Town’s executive sessions serve the public’s interests
To the Editor:
The recent editorial “It’s up to the public to shine light on local government” states that the Granby Town Board doesn’t conduct its business in a manner suiting the “best interest of the public” and implies that shady, backroom deals are being discussed in executive sessions.
The editorial also accuses the board of being “too timid” to address local issues in plain sight. Alongside these unsubstantiated accusations is a worthwhile plea for more public attendance and involvement in meetings.
However, the accusations and innuendo twist the call for public participation into a “you better keep your eyes on those guys,” rather than a more positive message.
The Open Meetings Laws allow for executive sessions in matters of negotiation, consultation with the town attorney on legal matters, personnel issues (under certain conditions), and when dealing with purchase, lease, acquisition, transfer, or sale of personal, real, or other property interest. Those are the only circumstances for which executive sessions have been called by the Granby Board of Trustees.
There are a great many items subject to negotiation with our development community, including the amount of shared bond proceeds, terms of annexation, and conveyance of water rights, to name but a few. To have those discussions, where direction must be given to staff, in an open meeting would give advance notice to those parties with whom the town must negotiate and cost the town an advantage in the discussions.
The board, acting as your elected representatives, must look at the big picture when deciding how development will take place and not simply go along with what an individual company may desire. A certain amount of “bargaining” goes on, within the scope of state statute and town ordinances.
Your elected officials aren’t lawyers by profession. They’re active and retired business owners and wage earners. Municipal law is complex and ever changing. Consultations with the town attorney are frequent necessities to avoid putting the town at risk. On many occasions, those consultations have to do with negotiations, property issues, and so forth and are thusly intertwined.
The town is currently involved in an effort to purchase property for public facilities. Anyone who has bought real estate knows that price and other terms are negotiated, and everyone tries to make the best possible deal for their side. Laying all the cards on the table, in public, would only give the seller an unfair advantage in setting terms.
That would be irresponsible stewardship of public funds. You can be assured that the Granby Board does consider the public’s money as if it was their own.
Folks shouldn’t kid themselves that entities won’t try to “stick it” to a town just because they feel that a board may not drive a hard bargain because it’s not the trustees’ personal money, or for other reasons. In fact, there have been purchases the town wished to make that fell through because the town’s interest and/or positions were disclosed to the seller.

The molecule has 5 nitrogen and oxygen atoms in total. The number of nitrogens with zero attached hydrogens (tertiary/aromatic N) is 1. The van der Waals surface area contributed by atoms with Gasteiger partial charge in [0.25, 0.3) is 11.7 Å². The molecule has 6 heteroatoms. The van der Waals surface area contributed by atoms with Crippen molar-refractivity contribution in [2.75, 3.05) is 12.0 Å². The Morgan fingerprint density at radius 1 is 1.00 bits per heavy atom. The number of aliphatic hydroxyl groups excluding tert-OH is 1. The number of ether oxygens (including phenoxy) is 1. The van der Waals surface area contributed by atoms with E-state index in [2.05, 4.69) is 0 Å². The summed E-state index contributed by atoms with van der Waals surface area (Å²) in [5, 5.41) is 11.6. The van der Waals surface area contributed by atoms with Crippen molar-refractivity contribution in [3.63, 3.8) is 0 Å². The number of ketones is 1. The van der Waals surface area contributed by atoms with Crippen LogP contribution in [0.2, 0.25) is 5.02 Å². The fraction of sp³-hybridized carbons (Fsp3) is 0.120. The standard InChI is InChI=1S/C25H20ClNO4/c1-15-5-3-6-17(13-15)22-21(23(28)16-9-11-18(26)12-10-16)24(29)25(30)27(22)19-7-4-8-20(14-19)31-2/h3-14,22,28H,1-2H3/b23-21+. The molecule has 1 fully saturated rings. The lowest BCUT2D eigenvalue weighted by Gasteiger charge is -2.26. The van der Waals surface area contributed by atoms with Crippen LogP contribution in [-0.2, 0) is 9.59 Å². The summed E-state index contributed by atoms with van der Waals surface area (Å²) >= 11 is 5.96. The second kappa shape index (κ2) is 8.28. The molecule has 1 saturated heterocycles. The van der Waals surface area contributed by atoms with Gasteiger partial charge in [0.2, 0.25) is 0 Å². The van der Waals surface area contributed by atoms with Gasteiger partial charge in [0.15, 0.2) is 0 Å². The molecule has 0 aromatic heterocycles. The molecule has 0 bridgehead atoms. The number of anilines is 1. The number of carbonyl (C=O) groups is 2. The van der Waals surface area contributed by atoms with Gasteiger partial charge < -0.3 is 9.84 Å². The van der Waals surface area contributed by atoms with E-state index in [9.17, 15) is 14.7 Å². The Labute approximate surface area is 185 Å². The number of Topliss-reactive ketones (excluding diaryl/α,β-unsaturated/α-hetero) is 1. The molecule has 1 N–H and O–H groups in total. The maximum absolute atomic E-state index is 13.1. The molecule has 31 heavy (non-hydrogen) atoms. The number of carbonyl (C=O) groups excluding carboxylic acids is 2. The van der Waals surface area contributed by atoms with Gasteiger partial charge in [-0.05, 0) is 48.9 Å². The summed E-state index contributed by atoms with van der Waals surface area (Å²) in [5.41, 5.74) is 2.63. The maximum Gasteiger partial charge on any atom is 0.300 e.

Personnel issues may be addressed in open meetings, if the subject of the discussion makes that request. To the best of my memory, I don’t think anyone involved in a personnel matter has wanted the discussion to be held in public, and that is also their right.
No decisions are ever voted upon in executive session. If a discussion leads to a need to vote, that vote occurs in open session before adjournment, and those votes are on the record.
If the press or citizens don’t choose to wait until the close of the session for those votes, it’s not the fault of the board that no one is around to ask questions or request detailed discussion.
There’s no disagreement with the editorial calling for more public involvement. All of the trustees and I have felt frustration at the seeming lack of interest in all the business of the town.
Each of us speaks to our constituents, has chats at the market or post office, receives e-mails and phone calls, but we seldom have regular attendance at planning commission or board meetings. Granted, our meetings often have the spine tingling excitement of watching paint dry, but much of local government is that way.
Public input is essential to our way of government, and your board welcomes you to attend and be heard. The new council chambers were designed to be more comfortable and to accommodate more attendance. If anyone wants explanations of how and why decisions are made the way they are, they just need to ask.
Before I moved to Colorado, I was the victim of a corrupt local government action in my neighborhood. As your mayor, the person responsible for running board meetings, and in light of my own past experience, I swore to you and myself that my belief in an open process was essential and that I would do everything in my power to assure that what happened to me wouldn’t happen in Granby under my watch.
My fellow trustees and I took oaths to uphold the laws of the state and our local ordinances, and we take those oaths seriously.
Executive sessions are an uncomfortable tool with which local government must work. They’re necessary and are justifiably limited in scope. Making insinuations that something’s amiss, without presenting specific evidence of wrongdoing, doesn’t contribute anything positive to the process and only further degrades our system of government in the eyes of the public.
It’s a disservice to those who put in the long hours of study and meetings to represent you, make good decisions on your behalf, and make our community work.
Mayor of Granby
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